# The greatest common divisor and the Euclidean algorithm

In this blog post, we’re going to explore some properties of division of integers, and more specifically, a concept called the greatest common divisor. The greatest common divisor, or \(\gcd\), is the largest positive integer that divides a pair of integers. For example, take the pair 16 and 24. One method of finding their common divisor is to find the divisors of each integer, and then see which is the largest one they have in common. So the divisors of 16 are:

Likewise for 24, we have:

Just from eyeballing these two sets, it’s obvious that the \(\gcd(24, 16)\) is 8.

However, what do we do when the numbers are large and the set of divisors is not so manageable? We can calculate it using something called the Euclidean algorithm. The way it works is like so. We first need to consider the formal definition of division, which states that \(a = bq + r\), where \(0 \leq r < b\). What this means is that we take some integer \(a\), divide it by \(b\) (the divisor) \(q\) (quotient) times, and have some remainder \(r\) which is always smaller than the divisor \(b\). It turns out that these numbers are related by their greatest common divisors, where \(\gcd(a, b) = \gcd(b, r)\). So if we want to find the \(\gcd(a, b)\), we can use the fact that it is equivalent to \(\gcd(b, r)\) to find it. This is still a bit abstract, so let’s see how it works using an example.

Let’s say we want to find \(\gcd(2406, 654)\). Then we first divide 2406, working out the quotient and the remainder:

So we have \(a = 2406\), \(b = 654\), \(q = 3\) and \(r = 444\). We know that \(\gcd(2406, 654) = \gcd(654, 444)\), so we can now try to solve for the latter:

Now you can see that we’ve substituted in \(\gcd(b, r)\) for \(\gcd(a, b)\), and we now solve for this. We can continue doing this until we end up with a remainder of 0, which means we’ve found our \(\gcd(a, b)\):

We can see that when we get to \(\gcd(18, 6)\) we have a remainder of 0, therefore \(\gcd(2406, 654) = 6\).

We can abstract the form of this equation as follows:

## Representing the gcd as a linear combination

As you’ve seen above, the Euclidean algorithm is a simple way of calculating the gcd of a pair of integers. It turns out to have other applications as well. It turns out the the gcd of any pair of integers can be represented as a linear combination, in the form \(d = ma + nb\), where \(d\) is our gcd, \(a\) and \(b\) are the integers we found the gcd of, and \(m\) and \(n\) are integers we must multiply them by in order to get the gcd. For our example above, we’d be looking for \(6 = 2406m + 654n\). But how do we find \(m\) and \(n\)? Well, we can use the results of the calculation above to get the values we need.

Above, we defined that each line can be defined according to the values of \(r\) and \(q\) in the previous lines in the sequence. We can use this pattern to work out the values of \(m\) and \(n\), by starting from the second last line and working our way to the top.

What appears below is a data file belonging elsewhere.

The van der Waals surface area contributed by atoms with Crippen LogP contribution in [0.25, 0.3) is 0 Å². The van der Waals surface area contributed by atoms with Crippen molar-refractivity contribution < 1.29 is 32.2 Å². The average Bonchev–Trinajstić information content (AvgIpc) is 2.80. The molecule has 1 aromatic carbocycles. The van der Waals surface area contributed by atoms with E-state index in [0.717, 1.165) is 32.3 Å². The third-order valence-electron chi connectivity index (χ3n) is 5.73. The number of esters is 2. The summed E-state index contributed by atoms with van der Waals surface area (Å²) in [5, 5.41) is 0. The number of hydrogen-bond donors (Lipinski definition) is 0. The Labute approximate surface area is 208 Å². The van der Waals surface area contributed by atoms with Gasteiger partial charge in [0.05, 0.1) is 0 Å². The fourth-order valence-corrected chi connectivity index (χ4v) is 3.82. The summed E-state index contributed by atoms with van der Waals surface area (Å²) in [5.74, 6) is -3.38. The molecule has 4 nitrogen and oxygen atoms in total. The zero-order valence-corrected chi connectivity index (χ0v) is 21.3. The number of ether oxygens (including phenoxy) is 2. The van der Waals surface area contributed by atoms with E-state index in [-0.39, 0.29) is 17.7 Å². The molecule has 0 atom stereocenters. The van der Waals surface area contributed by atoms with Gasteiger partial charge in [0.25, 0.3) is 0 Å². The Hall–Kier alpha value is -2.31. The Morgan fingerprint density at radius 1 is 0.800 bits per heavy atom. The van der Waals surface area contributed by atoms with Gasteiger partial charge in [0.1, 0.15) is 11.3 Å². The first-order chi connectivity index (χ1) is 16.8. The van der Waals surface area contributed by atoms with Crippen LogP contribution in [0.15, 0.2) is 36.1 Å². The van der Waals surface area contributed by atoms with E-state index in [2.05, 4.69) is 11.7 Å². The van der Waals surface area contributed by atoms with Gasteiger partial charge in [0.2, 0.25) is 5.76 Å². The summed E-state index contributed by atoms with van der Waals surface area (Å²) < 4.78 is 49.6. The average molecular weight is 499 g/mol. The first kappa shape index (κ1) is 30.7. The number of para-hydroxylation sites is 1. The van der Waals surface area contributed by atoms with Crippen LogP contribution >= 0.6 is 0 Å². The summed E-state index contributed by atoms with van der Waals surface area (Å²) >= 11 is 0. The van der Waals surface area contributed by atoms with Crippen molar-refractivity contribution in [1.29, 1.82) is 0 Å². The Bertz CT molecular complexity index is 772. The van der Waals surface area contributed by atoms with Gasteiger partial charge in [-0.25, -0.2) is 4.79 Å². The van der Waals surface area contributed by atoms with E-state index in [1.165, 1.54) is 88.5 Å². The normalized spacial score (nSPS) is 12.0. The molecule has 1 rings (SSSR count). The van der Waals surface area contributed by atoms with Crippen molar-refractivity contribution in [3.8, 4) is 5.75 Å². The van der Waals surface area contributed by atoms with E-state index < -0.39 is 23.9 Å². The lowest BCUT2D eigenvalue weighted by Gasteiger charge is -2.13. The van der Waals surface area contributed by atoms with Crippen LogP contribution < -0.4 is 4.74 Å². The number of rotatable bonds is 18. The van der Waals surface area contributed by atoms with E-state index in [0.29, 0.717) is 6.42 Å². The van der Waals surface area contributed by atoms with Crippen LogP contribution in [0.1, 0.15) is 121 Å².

Looking at the second last line, \(24 = 18 \times 1 + 6\) can be defined as \(r_{k - 3} = r_{k - 2}q_{k - 1} + r_{k - 1}\), where \(r_{k - 3} = 24\), \(r_{k - 2} = 18\), \(q_{k - 1} = 1\) and \(r_{k - 1} = 6\). Well \(r_{k - 1} = 6\) is our \(\gcd(2406, 654)\), which is equal to \(d\). So we can rearrange the equation to solve for \(r_{k - 1}\):

We can rewrite this is the form \(r_{k - 1} = m'r_{k - 2} + n'r_{k - 3}\) by taking \(m' = -q_{k - 1}\) and \(n' = 1\) (we use \(m'\) and \(n'\) as we’re going to have to calculate a number of \(m\)s and \(n\)s, and we need to differentiate them). We’re now on our way to representing the equation in the form \(d = ma + nb\).

Having solved for line \(k-1\), we now move to the next line \(k-2\). We can rearrange this line so that we go from \(r_{k-4} = r_{k-3}q_{k-2} + r_{k-2}\) to \(r_{k-2} = r_{k-4} - r_{k-3}q_{k-2}\). We can now substitute this into our current equation for \(r_{k - 1}\):

We can now represent \(m'q_{k-2} + n'\) as \(m''\) and \(m'\) as \(n''\). We then repeat these steps until we get to a form that contains \(a\) and \(b\). You can see this in the table below:

$$\textrm{Iteration}$$ |
$$\textrm{Raw calculation}$$ |
$$\textrm{Rewritten calculation}$$ |
$$m$$ |
$$n$$ |
---|---|---|---|---|

$$1$$ | $$r_{k-3}-r_{k-2}q_{k-1}$$ | $$m'r_{k-2}+n'r_{k-3}$$ | $$-q_{k-1}$$ | $$1$$ |

$$2$$ | $$m'(r_{k-4}-r_{k-3}q_{k-2})+n'r_{k-3}$$ | $$m''r_{k-3}+n''r_{k-4}$$ | $$n'-m'q_{k-2}$$ | $$m'$$ |

$$3$$ | $$m''(r_{k-5}-r_{k-4}q_{k-3})+n''r_{k-4}$$ | $$m'''r_{k-4}+n'''r_{k-5}$$ | $$n''-m''q_{k-3}$$ | $$m''$$ |

$$4$$ | $$m'''(b-r_{k-5}q_{k-4})+n'''r_{k-5}$$ | $$m''''r_{k-5}+n''''b$$ | $$n'''-m'''q_{k-4}$$ | $$m'''$$ |

$$5$$ | $$m''''(a-bq_{k-5})+n''''b$$ | $$m'''''b+n'''''a$<$/td> | $$n''''-m''''q_{k-5}$$ | $$m''''$$ |

Let’s now apply this to our problem. To make it easier, let’s first get every value of \(r\) and \(q\) we’ll need to work with:

$$\textrm{Line}$$ |
$$r$$ |
$$q$$ |
---|---|---|

$$k-1$$ | $$6$$ | $$1$$ |

$$k-2$$ | $$18$$ | $$8$$ |

$$k-3$$ | $$24$$ | $$2$$ |

$$k-4$$ | $$210$$ | $$1$$ |

$$k-5$$ | $$444$$ | $$3$$ |

We can then solve for \(m\) and \(n\) like so:

$$\textrm{Iteration}$$ |
$$\textrm{Raw calculation}$$ |
$$\textrm{Rewritten calculation}$$ |
$$m$$ |
$$n$$ |
---|---|---|---|---|

$$1$$ | $$24-18\times1$$ | $$-1\times18+1\times24$$ | $$-1$$ | $$1$$ |

$$2$$ | $$-1(210 - 24\times8)+1\times24$$ | $$19\times24+-1\times210$$ | $$9$$ | $$-1$$ |

$$3$$ | $$9(444-210\times2)+-1(210)$$ | $$-19\times210+9\times444$$ | $$-19$$ | $$9$$ |

$$4$$ | $$-19(654-444\times1)+9(444)$$ | $$28\times444+-19\times654$$ | $$28$$ | $$19$$ |

$$5$$ | $$28(2406-654\times3)+-19(654)$$ | $$-103\times654 + 28\times2406$$ | $$-103$$ | $$28$$ |

Which gives us our solution to \(d\):